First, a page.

Open Access

Using gene expression databases for classical trait QTL candidate gene discovery in the BXD recombinant inbred genetic reference population: Mouse forebrain weight

BMC Genomics20089:444

DOI: 10.1186/1471-2164-9-444

Received: 30 April 2008

Accepted: 25 September 2008

Published: 25 September 2008



Successful strategies for QTL gene identification benefit from combined experimental and bioinformatic approaches. Unique design aspects of the BXD recombinant inbred line mapping panel allow use of archived gene microarray expression data to filter likely from unlikely candidates. This prompted us to propose a simple five-filter protocol for candidate nomination. To filter more likely from less likely candidates, we required candidate genes near to the QTL to have mRNA abundance that correlated with the phenotype among the BXD lines as well as differed between the parental lines C57BL/6J and DBA/2J. We also required verification of mRNA abundance by an independent method, and finally we required either differences in protein levels or confirmed DNA sequence differences.


QTL mapping of mouse forebrain weight in 34 BXD RI lines found significant association on chromosomes 1 and 11, with each C57BL/6J allele increasing weight by more than half a standard deviation. The intersection of gene lists that were within ± 10 Mb of the strongest associated location, that had forebrain mRNA abundance correlated with forebrain weight among the BXD, and that had forebrain mRNA abundance differing between C57BL/6J and DBA/2J, produced two candidates, Tnni1 (troponin 1) and Asb3 (ankyrin repeat and SOCS box-containing protein 3). Quantitative RT-PCR confirmed the direction of an increased expression in C57BL/6J genotype over the DBA/2J genotype for both genes, a difference that translated to a 2-fold difference in Asb3 protein. Although Tnni1 protein differences could not be confirmed, a 273 bp indel polymorphism was discovered 1 Kb upstream of the transcription start site.


Delivery of well supported candidate genes following a single quantitative trait locus mapping experiment is difficult. However, by combining available gene expression data with QTL mapping, we illustrated a five-filter protocol that nominated Asb3 and Tnni1 as candidates affecting increased mouse forebrain weight. We recommend our approach when (1) investigators are working with phenotypic differences between C57BL/6J and DBA/2J, and (2) gene expression data are available on that relate to the phenotype of interest. Under these circumstances, measurement of the phenotype in the BXD lines will likely also deliver excellent candidate genes.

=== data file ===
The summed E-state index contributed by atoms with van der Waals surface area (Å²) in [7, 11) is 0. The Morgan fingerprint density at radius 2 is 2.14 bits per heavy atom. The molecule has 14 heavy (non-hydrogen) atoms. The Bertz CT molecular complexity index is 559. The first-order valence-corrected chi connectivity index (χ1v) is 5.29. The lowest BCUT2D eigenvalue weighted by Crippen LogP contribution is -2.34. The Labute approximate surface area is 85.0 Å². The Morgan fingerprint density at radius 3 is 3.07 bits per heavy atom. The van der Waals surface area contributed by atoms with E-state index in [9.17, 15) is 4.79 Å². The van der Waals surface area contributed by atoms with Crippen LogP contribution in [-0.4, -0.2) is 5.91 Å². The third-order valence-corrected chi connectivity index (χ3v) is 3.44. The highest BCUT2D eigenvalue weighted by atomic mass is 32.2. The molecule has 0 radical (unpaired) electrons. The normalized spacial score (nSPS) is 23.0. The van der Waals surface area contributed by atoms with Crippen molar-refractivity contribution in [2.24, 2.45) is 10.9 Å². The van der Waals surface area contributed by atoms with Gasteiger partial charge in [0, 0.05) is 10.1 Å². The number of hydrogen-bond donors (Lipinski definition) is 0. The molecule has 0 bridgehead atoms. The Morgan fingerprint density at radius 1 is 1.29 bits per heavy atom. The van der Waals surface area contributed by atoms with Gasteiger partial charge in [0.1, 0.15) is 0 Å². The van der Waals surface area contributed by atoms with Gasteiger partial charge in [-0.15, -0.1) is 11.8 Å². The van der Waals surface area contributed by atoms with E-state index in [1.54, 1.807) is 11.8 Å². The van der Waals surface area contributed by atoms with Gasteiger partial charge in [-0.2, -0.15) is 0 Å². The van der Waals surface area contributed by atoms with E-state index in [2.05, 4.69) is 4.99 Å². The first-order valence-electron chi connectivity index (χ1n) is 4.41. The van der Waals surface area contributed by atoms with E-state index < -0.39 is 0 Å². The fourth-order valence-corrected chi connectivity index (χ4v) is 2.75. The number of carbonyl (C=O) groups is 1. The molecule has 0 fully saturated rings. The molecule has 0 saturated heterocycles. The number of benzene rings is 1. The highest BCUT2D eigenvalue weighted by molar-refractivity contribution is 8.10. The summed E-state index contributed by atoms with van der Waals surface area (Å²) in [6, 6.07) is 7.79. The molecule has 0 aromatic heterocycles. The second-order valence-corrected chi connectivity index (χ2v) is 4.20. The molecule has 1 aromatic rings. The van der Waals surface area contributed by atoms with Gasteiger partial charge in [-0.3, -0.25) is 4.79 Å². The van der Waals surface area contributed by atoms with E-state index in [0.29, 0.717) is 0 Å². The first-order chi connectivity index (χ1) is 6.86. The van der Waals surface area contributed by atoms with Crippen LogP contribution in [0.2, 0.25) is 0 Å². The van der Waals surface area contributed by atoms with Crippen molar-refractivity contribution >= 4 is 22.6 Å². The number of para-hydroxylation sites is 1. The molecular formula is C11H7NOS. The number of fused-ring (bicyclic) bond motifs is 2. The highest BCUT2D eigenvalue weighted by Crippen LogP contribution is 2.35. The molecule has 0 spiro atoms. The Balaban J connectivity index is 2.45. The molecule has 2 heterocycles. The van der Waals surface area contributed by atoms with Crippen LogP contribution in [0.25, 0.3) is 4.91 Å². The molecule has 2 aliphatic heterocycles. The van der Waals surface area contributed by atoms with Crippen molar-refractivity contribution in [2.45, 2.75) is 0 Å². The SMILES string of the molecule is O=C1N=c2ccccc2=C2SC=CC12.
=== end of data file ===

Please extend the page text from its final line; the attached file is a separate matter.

Strategies for discovering the genetic polymorphism responsible for an identified quantitative trait locus (QTL) generally follow two paths. One path involves generating additional experimental mapping populations to narrow an initial, wide QTL support interval [1]. For example, Yalcin et al. [2], used outbred mice and a QTL-knockout interaction test to identify Rgs2 as the gene underlying an anxiety phenotype. The other path involves making use of bioinformatic tools and archival data to better nominate candidate genes within a QTL support interval [3, 4]. For example, Flint and colleagues review and apply a hypothesis of human and mouse sequence conservation that may aid QTL gene or polymorphism discovery [57]. The combination of approaches should facilitate polymorphism identification, and more rapidly.

The BXD, an increasingly popular tool for mouse complex trait genetics, are a panel of recombinant inbred lines derived by inbreeding progeny from a C57BL/6J × DBA/2J F2 intercross [8]. Because the genetic variation in BXD mice is between line rather than between animal, the BXD panel is a genetic reference population (a retrievable resource). This useful design allows mapping of QTL affecting a trait by correlating variation among lines to a set of genetic markers available in online databases. In addition, there is a growing collection of databases of gene expression for the BXD lines at that provides an additional level of genome wide interrogation [911]. We believe that this provides an opportunity to combine experimental and bioinformatic approaches from a single BXD mapping experiment to very rapidly and efficiently nominate candidate genes. We propose and validate a five-filter protocol for this purpose, as follows.